January 2003 News

ISI adopts fresh strategy to step-up violence in J&K

5 January 2003
The Daily Excelsior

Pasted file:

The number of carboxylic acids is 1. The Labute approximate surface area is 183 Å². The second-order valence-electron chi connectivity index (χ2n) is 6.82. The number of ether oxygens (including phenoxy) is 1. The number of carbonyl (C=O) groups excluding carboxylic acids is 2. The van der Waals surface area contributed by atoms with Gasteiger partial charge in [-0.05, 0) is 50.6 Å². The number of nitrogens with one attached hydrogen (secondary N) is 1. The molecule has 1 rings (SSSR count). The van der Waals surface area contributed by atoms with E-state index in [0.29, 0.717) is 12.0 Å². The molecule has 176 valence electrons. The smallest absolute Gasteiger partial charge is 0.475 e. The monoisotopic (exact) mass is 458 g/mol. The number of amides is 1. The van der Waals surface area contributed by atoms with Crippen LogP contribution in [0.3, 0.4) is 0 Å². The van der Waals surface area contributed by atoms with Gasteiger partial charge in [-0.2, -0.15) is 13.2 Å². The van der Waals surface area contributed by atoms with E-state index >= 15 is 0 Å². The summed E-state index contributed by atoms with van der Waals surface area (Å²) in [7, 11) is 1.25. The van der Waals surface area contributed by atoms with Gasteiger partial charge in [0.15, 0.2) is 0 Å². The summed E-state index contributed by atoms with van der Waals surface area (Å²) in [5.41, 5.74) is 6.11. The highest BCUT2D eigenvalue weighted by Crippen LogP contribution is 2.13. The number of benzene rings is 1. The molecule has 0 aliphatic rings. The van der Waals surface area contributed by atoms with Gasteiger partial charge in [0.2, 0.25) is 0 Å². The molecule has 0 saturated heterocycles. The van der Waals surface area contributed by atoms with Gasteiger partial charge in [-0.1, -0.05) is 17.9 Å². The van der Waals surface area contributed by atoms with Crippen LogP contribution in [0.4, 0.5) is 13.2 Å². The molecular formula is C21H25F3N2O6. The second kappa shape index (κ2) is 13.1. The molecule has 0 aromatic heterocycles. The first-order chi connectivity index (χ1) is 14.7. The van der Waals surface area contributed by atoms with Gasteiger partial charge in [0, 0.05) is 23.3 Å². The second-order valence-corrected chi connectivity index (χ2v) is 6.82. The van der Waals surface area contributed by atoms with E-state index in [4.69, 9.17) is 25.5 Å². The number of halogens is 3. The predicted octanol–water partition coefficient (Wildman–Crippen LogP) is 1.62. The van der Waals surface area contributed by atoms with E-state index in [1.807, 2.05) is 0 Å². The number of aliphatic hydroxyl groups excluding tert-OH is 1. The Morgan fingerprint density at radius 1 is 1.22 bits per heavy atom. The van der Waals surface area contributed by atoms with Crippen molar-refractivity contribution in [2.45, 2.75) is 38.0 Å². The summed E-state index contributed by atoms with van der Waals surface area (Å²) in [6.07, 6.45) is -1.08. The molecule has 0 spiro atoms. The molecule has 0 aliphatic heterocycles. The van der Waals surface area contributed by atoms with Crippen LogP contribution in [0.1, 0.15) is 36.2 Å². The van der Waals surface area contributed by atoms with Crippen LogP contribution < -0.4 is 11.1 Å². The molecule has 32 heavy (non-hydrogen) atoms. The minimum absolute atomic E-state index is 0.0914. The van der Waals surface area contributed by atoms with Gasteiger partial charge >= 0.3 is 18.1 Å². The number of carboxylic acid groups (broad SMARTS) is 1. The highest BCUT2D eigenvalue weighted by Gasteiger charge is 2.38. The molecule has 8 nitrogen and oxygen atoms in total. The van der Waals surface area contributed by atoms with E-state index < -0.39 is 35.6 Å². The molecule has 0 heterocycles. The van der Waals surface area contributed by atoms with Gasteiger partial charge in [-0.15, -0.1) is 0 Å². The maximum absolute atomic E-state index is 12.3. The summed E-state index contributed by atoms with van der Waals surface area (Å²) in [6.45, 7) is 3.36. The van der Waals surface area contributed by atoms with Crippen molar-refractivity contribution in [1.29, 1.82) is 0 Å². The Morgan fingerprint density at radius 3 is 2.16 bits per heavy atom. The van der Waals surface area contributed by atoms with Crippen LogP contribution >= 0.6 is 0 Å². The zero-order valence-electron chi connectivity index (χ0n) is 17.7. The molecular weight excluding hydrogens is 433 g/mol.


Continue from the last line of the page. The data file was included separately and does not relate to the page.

New Delhi: In a two-pronged change of strategy, Inter Services Intelligence (ISI) has shifted several militant training camps from Pak-occupied- Kashmir (PoK) to Pakistani territory, and is re-organising the command structure of militant organisations it uses for terrorist strikes in India. Under pressure to stop cross-border terrorism into India, ISI has now moved several of the training camps from PoK since these had come to the notice of the international community. But some of the camps have been retained for use by foreign mercenaries as Islamabad uses the excuse that it has no control over them. Interrogation of a number of Pakistani militants captured by the Indian authorities, reveals that about 2300 militants from five camps in Muzaffarabad areas have just been moved to two camps at Taxila and Haripur in Islamabad-Peshawar area. These tactical changes have been accompanied by moves to restructure the United Jehad Council (UJC), an umberala group of 13 militant outfits, to enable ISI to have a tighter control over its running. Smaller outfits which have been irritants for ISI are being merged which will reduce the number of their representation in UJC from 13 to five. Although reducing the size of UJC had started, the ISI was unlikely to change its supremo Syed Salahuddin, according to an interrogation report of a militant which has been submitted to the Government, informed sources said here. The ISI has asked Al-Barq, Tehereek-e-Jehad, Islamic Front, 313 Brigade and the Kashmiri component of Harkat-ul-Mujahideen to merge and form Kashmir Liberation Organisation. However, there were differences on the name between Kashmiri militant leaders and ISI and the new name suggested by Kashmiris was Kashmir Freedom Force which would be led by Farooq Qureshi of Al Barq, the report said. Similarly Muslim Janbaz Force, Al Jehad Force, Al Fateh Force, Hizbullah and Jamiat-ul-Mujahideen were being merged to form Kashmir Resistance Force and would be led by Ghulam Rasool Shah alias General Abdullah, it said. Interestingly Tehrek-ul-Mujahideen, which did not agree to merge as per the wishes of ISI, has been asked to fend for itself and it is reported that the outfit was getting close to Lashker-e-Toiba for training and Ahl-e-Hadis (Wahabi) organisations in Pakistan for financial support, the report said. The ISI has roped in its trusted lieutenant Sheikh Jamil-ur-Rehman in the UJC so that it could have a complete control over the amalgam. Meanwhile, amidst fears of war looming large over it in mid-2002 and growing international pressure, ISI was quick enough to shift militant camps from PoK to other places in the country with strict restrictions on the movements of Kashmiri militants. Meanwhile, the camps in PoK were shifted and located at Haripur, Taxila, Boi, Garhi Habibullah and Tarbela Gazi in Pakistan and the ISI imposed severe restrictions on them. According to the report, the militants of various outfits except Hizbul Mujahideen, were shifted to a closed factory on Haripur-Taxila road in Punjab province, the report said. It said that the factory had been taken over by the Pakistan Government on rent and handed over to ISI. There were about 500 militants in this camp which included Al-Barq (70 militants), Jamiat-ul-Mujahideen (65), Tehereek-e-Jehad (70), Islamic Front (25), Tehereek-ul-Mujahideen (60), Muslim Janbaz Force, Al- Jehad and Al-Fateh (150 combined strength), Hizbullah (15), Al Umar (25), Harkat-ul-Jehad-e-Islamia (50) and JKLF (55). About of 2300 Hizbul Mujahideen cadres had been kept in Taxila camp and Haripur camps around Islamabad. The loyalists of Abdul Majid Dar were shifted to Boi camp located at a place atop a hill on the confluence of river Kaghan and river Jehlum on Muzzafarabad-Mansehra road in Pakistan. Another set of 300 to 400 militants had been lodged in Gari Habibullah camp and Tarbela Gazi camp in north west frontier province of Pakistan. Besides the mounting international pressure, ISIís reason for shifting the camps was to avoid their killings, in the eventuality of a conflict with India as this could have stengthened New Delhiís claim about Pakistan running militant camps in PoK. The report said that after May this year, when the militants were shifted to these camps in Pakistan, ISI imposed restrictions on the free movement of militants. 'They are not allowed to move out and those visiting them have to reach the camps in the night and leave before sun rise,' it said and added that the Kashmiri boys in the camps were desperate to return to their homes. The arrested militant had said that the Kashmiri boys were waiting for the rail or road traffic to re-open to come back, the report said. Speaking on the infiltration from across the border, the report said ISI was only launching detachments of foreign militants into the State as they were not sure of infiltrating Kashmir boys due to the fear that they might surrender once they crossed over. Instead, the ISI has now chosen to give a new assignment to the Kashmiri boys, that is of making them porters and guides for foreign militants.

 

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